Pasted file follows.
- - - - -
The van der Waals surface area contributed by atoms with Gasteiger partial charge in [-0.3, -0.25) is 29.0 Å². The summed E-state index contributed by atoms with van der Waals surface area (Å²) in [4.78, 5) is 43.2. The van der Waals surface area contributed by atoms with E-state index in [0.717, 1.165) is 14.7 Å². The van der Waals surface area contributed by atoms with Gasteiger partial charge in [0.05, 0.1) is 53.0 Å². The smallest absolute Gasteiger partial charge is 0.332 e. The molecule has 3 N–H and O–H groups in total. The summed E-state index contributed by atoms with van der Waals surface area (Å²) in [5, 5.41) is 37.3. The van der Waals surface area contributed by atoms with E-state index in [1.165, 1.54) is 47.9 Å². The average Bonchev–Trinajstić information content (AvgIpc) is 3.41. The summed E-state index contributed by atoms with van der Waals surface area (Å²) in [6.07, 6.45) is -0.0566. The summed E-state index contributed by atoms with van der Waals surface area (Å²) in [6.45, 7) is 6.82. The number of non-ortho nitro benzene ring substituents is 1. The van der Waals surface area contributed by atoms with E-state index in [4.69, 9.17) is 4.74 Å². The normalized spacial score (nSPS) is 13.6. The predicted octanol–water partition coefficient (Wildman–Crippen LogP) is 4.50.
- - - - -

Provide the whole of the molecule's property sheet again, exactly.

The van der Waals surface area contributed by atoms with Gasteiger partial charge in [-0.3, -0.25) is 29.0 Å². The summed E-state index contributed by atoms with van der Waals surface area (Å²) in [4.78, 5) is 43.2. The van der Waals surface area contributed by atoms with E-state index in [0.717, 1.165) is 14.7 Å². The van der Waals surface area contributed by atoms with Gasteiger partial charge in [0.05, 0.1) is 53.0 Å². The smallest absolute Gasteiger partial charge is 0.332 e. The molecule has 3 N–H and O–H groups in total. The summed E-state index contributed by atoms with van der Waals surface area (Å²) in [5, 5.41) is 37.3. The van der Waals surface area contributed by atoms with E-state index in [1.165, 1.54) is 47.9 Å². The average Bonchev–Trinajstić information content (AvgIpc) is 3.41. The summed E-state index contributed by atoms with van der Waals surface area (Å²) in [6.07, 6.45) is -0.0566. The summed E-state index contributed by atoms with van der Waals surface area (Å²) in [6.45, 7) is 6.82. The number of non-ortho nitro benzene ring substituents is 1. The van der Waals surface area contributed by atoms with E-state index in [4.69, 9.17) is 4.74 Å². The normalized spacial score (nSPS) is 13.6. The predicted octanol–water partition coefficient (Wildman–Crippen LogP) is 4.50.